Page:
'Little evidence of progress' in efforts to restore Stormont powersharing
Crisis talks aimed at restoring powersharing at Stormont are unlikely to be resolved by next week's deadline, the Alliance Party has warned.
Party leader Naomi Long said progress to reach agreement between the main parties has been "incredibly slow".
Speaking following a number of meetings between the parties at Stormont Castle on Friday, Mrs Long said, while there is "some hope" a government can be formed by the deadline of June 29, it would be "wrong to be overly optimistic".
Mrs Long also said negotiations between Democratic Unionists and the Conservative Party in Westminster was becoming a "distraction" from attempts to save Stormont.
She insisted the Alliance would not be signing off on any powersharing agreement without knowing the details of a deal reached between Theresa May's party and the DUP.
"There is very little evidence of any progress in terms of delivery or addressing the key issues. We are against the clock.
"We are not without hope, but it would be wrong to be overly optimistic," said Mrs Long.
She added: "At this point there's still a lot of work to do and an increasingly short time in which to do it."
Mrs Long said that "the spectre of some deal between the Tory government and the DUP" is starting to become an issue for participants in the talks process.
"Getting that issue closed down and clarified would be helpful and get the focus back here at Stormont."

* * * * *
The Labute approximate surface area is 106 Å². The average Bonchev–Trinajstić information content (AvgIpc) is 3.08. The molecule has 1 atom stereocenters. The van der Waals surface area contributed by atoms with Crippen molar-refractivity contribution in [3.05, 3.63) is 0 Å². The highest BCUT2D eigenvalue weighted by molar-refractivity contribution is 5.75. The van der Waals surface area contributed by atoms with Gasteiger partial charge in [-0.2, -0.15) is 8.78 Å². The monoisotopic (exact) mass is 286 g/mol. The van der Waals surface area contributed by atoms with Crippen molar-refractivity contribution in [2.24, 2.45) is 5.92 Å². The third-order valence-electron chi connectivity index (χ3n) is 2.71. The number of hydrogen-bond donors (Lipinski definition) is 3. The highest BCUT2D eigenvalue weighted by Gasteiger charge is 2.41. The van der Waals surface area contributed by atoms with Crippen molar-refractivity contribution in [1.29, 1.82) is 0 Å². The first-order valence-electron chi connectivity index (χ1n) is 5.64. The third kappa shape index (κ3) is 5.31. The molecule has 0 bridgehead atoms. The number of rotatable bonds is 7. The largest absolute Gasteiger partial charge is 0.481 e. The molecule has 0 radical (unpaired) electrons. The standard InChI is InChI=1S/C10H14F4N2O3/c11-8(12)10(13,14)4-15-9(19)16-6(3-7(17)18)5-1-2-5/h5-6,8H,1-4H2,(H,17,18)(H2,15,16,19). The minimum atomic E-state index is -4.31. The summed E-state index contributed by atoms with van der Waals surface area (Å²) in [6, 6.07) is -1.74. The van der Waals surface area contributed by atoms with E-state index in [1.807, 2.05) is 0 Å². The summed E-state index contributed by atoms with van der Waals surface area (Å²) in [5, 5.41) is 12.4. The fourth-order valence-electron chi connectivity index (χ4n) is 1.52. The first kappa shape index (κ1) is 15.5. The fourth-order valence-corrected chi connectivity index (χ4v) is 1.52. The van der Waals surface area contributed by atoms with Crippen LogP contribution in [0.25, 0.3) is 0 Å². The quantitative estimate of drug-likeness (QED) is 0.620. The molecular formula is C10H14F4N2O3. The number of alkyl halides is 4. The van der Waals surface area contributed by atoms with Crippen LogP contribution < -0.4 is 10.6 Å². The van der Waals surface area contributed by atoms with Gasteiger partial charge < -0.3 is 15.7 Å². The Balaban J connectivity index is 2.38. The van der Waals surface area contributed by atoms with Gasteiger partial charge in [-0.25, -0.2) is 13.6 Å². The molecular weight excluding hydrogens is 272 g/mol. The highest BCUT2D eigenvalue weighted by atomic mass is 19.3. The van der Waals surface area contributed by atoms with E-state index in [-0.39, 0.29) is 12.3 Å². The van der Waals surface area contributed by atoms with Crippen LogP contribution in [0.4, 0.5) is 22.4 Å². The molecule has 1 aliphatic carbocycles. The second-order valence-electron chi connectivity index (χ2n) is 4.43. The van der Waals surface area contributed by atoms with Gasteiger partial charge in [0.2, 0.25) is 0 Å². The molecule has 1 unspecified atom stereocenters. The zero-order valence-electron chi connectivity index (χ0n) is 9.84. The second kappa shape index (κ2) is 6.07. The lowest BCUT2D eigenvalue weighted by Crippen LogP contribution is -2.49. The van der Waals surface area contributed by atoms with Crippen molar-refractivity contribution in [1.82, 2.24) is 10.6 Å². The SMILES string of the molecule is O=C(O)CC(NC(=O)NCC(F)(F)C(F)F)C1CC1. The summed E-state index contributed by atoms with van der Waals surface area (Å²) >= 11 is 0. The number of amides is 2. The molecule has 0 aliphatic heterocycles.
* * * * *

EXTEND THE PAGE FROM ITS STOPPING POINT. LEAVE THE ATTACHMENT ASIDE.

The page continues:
She added that it would be "foolish" to sign an agreement without knowing the details of a parliamentary pact.
If the parties miss the deadline for agreement at Stormont they face the prospect of direct rule being reimposed from Westminster.
Northern Ireland has been without a powersharing executive since March and without a first and deputy first minister since January, when the late Martin McGuinness's resignation forced DUP leader Arlene Foster from her job as first minister.
The institutions collapsed amid a bitter political row over a botched renewable heat scheme.
The anticipated DUP/Conservative arrangement at Westminster has forced the UK Government to reject suggestions its commitment to act with impartiality in Northern Ireland, as set out in the 1998 Good Friday Agreement, will be fatally undermined by any parliamentary pact.
Irish Foreign Affairs Minister Simon Coveney insisted that the deadline for agreement cannot be pushed back as it is a legislative deadline in law.
However, he said he believed a deal by deadline day was still "doable".
" Today was a good day.
"What we have now is serious and substantive discussions between the two largest parties, the DUP and Sinn Fein, and conversations with smaller parties to see what they need to be part of a broadly based executive," he said.
Mr Coveney added: "There's some work to do yet on the sensitive issues.
"We haven't got wording that everyone can live with.
"What we have this evening is a continuing conversation between the DUP and Sinn Fein and those discussions will continue tomorrow.
"I think it is doable but I wouldn't take anything for granted."